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Science Lecture: Rare Finds At Gray Fossil Site

Ill. State Museum

Near the small town of Gray, Tennessee in the northeast part of that state, some amazing discoveries have taken place.  Most of it in recent years.  Elephants, rhinoceros, red pandas, saber-toothed cats.  Fossils for all have been discovered at the Gray Fossil Site.  They date back around 5 million years.

"Almost all the plants and animals we find from this fossil site are new to science," said Blaine Schubert, Director of the Center for Excellence in Paleontology at East Tennessee State University. "One of the most interesting things about this fossil site is we have a lot of transitional forms...  the alligators, the bears... are nice transitional forms."

The animal and plant fossils are well preserved because they were in a wet clay environment without access to oxygen, many discovered in a sinkhole.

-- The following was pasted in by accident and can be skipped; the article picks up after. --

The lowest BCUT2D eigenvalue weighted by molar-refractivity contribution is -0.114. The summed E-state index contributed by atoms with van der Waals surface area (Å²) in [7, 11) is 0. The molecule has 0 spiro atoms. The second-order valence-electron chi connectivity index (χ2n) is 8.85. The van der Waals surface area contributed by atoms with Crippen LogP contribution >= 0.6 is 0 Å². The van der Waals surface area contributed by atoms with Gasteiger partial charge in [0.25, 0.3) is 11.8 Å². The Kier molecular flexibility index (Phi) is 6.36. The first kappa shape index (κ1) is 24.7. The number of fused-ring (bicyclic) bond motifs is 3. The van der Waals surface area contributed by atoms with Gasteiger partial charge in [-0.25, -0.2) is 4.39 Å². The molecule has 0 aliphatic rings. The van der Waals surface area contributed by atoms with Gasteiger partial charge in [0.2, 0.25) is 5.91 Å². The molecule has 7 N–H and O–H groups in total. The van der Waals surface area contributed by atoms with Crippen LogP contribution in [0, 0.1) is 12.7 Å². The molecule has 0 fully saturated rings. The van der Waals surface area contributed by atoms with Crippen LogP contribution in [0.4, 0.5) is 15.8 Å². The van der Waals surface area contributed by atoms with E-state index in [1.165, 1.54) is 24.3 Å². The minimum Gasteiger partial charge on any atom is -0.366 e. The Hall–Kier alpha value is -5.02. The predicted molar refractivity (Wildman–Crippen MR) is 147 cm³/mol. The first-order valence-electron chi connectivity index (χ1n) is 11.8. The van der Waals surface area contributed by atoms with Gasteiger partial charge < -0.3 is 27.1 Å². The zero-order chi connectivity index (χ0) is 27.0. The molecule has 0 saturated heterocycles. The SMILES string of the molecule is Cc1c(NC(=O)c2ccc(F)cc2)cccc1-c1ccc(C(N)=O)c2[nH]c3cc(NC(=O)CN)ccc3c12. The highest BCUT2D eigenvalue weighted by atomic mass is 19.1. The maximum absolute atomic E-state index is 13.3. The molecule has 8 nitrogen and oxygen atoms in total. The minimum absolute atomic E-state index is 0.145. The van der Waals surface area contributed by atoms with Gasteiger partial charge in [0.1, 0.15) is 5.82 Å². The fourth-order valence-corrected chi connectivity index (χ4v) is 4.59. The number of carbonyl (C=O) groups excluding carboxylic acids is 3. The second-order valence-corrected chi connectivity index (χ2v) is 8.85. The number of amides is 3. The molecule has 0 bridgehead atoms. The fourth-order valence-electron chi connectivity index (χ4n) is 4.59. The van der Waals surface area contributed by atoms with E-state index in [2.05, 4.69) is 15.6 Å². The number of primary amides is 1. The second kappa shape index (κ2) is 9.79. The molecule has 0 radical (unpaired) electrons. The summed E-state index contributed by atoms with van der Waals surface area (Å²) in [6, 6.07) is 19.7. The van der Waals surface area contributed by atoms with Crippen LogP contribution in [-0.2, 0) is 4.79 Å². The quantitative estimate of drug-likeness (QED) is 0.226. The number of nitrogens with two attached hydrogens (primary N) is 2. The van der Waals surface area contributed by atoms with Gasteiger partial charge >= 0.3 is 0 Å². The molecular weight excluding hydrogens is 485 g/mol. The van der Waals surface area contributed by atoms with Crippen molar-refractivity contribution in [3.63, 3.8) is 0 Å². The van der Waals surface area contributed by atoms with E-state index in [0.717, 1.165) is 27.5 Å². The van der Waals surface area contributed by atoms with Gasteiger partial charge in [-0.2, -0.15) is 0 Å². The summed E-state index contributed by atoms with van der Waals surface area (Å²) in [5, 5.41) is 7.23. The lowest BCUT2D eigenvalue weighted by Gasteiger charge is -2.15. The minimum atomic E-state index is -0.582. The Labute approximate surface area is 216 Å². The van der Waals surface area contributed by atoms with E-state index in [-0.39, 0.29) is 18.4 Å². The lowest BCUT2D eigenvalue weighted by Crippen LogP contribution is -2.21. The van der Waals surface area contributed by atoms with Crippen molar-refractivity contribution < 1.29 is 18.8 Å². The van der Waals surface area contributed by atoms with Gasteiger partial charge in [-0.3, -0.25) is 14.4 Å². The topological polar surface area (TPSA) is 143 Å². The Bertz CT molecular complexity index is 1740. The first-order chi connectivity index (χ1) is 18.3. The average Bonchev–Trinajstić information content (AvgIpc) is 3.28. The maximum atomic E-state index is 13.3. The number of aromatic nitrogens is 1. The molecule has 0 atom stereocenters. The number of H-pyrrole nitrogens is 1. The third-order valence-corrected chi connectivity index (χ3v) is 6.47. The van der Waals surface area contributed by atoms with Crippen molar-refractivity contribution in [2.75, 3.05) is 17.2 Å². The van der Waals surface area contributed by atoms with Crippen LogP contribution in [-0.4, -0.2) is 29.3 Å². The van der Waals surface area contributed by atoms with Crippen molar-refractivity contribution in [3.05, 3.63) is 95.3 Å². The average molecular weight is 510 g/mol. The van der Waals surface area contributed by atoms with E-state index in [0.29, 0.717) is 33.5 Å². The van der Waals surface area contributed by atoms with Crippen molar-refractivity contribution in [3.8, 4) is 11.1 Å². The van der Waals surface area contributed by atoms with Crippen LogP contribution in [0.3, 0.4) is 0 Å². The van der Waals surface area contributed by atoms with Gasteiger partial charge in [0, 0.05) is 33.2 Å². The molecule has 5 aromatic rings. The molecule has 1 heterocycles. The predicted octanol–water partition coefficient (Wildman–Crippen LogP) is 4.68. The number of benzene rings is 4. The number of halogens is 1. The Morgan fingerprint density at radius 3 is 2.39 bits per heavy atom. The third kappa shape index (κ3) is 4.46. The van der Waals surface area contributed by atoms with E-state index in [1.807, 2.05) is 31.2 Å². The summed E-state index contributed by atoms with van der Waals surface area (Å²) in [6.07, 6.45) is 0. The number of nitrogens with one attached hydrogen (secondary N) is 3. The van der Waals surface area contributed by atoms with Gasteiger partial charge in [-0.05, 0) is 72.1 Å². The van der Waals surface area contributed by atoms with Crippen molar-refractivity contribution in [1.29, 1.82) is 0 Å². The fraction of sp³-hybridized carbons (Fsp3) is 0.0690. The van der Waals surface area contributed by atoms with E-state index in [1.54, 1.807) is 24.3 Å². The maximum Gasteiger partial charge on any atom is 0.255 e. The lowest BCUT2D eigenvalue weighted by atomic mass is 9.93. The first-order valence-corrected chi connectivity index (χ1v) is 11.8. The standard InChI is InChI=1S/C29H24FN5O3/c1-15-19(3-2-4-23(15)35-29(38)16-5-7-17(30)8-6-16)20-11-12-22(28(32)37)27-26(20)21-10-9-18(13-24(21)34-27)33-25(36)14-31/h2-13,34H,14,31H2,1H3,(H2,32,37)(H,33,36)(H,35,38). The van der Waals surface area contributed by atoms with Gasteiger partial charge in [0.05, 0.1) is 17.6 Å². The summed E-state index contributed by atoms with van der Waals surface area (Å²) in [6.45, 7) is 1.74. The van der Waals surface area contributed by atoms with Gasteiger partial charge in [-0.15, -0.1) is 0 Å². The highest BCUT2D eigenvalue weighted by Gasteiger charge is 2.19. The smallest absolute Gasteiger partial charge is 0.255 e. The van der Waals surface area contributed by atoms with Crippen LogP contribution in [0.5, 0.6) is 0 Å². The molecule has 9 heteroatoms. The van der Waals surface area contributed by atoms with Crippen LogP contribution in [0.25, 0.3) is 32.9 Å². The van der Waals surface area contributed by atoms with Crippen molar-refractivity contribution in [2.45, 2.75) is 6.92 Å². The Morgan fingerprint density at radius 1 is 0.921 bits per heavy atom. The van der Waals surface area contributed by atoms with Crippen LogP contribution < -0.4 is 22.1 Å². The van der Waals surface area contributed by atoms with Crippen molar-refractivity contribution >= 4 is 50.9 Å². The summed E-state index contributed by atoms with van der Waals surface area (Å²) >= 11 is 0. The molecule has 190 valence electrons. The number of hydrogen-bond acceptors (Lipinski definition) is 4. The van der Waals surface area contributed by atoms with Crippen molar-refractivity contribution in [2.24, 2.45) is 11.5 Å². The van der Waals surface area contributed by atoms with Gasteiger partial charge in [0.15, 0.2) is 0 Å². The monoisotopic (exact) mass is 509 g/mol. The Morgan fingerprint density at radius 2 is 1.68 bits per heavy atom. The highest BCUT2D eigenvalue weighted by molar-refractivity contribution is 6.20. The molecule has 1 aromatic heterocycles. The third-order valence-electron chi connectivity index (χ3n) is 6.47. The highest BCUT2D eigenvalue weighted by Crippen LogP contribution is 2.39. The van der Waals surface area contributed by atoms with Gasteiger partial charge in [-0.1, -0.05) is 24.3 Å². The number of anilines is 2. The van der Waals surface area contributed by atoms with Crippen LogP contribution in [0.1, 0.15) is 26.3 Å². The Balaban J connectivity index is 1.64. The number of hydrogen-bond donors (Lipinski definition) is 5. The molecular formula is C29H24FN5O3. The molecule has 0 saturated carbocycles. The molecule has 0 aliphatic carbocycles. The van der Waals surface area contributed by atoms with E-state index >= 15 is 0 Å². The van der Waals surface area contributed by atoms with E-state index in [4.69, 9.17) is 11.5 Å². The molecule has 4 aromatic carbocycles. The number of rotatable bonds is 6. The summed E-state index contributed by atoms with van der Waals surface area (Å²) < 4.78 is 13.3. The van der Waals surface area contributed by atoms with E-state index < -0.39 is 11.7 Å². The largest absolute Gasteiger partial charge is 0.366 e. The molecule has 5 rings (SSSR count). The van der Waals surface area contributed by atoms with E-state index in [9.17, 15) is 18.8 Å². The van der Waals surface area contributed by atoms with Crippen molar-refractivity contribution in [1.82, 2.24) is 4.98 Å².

"This site is the only one in the entire Appalachian region, from Georgia and Alabama all the way up to Maine and New York, that dates anywhere close to the time frame," Schubert said, pointing out the uniqueness of the Gray Fossil Site.

It's estimated only about 2 percent of the fossil site has been excavated.  So there is plenty more to discover.

Schubert returns to Springfield next week to give a lecture on the topic.  It's part of the Paul Mickey Science Lecture Series.  It takes place Wednesday night, January 14,  at 7 p.m. at the State Museum's Research and Collections Center at 1011 E. Ash Street.  It's free and open to the public.

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